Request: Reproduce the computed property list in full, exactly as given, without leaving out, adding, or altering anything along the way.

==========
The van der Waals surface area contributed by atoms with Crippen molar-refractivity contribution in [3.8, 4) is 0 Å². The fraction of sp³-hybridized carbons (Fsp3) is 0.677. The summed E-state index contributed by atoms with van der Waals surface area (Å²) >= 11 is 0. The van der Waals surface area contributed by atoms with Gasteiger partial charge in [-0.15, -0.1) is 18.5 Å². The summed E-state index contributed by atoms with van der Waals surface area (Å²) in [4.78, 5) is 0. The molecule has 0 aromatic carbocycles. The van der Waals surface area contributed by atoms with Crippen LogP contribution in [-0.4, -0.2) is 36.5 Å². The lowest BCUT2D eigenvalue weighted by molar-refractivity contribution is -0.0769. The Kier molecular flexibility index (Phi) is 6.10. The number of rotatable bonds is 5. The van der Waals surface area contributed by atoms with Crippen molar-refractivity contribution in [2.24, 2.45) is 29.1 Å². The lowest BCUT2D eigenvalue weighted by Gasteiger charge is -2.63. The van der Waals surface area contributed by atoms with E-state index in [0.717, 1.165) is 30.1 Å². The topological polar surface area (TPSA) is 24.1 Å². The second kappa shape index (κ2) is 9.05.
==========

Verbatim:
The van der Waals surface area contributed by atoms with Crippen molar-refractivity contribution in [3.8, 4) is 0 Å². The fraction of sp³-hybridized carbons (Fsp3) is 0.677. The summed E-state index contributed by atoms with van der Waals surface area (Å²) >= 11 is 0. The van der Waals surface area contributed by atoms with Gasteiger partial charge in [-0.15, -0.1) is 18.5 Å². The summed E-state index contributed by atoms with van der Waals surface area (Å²) in [4.78, 5) is 0. The molecule has 0 aromatic carbocycles. The van der Waals surface area contributed by atoms with Crippen LogP contribution in [-0.4, -0.2) is 36.5 Å². The lowest BCUT2D eigenvalue weighted by molar-refractivity contribution is -0.0769. The Kier molecular flexibility index (Phi) is 6.10. The number of rotatable bonds is 5. The van der Waals surface area contributed by atoms with Crippen molar-refractivity contribution in [2.24, 2.45) is 29.1 Å². The lowest BCUT2D eigenvalue weighted by Gasteiger charge is -2.63. The van der Waals surface area contributed by atoms with E-state index in [0.717, 1.165) is 30.1 Å². The topological polar surface area (TPSA) is 24.1 Å². The second kappa shape index (κ2) is 9.05.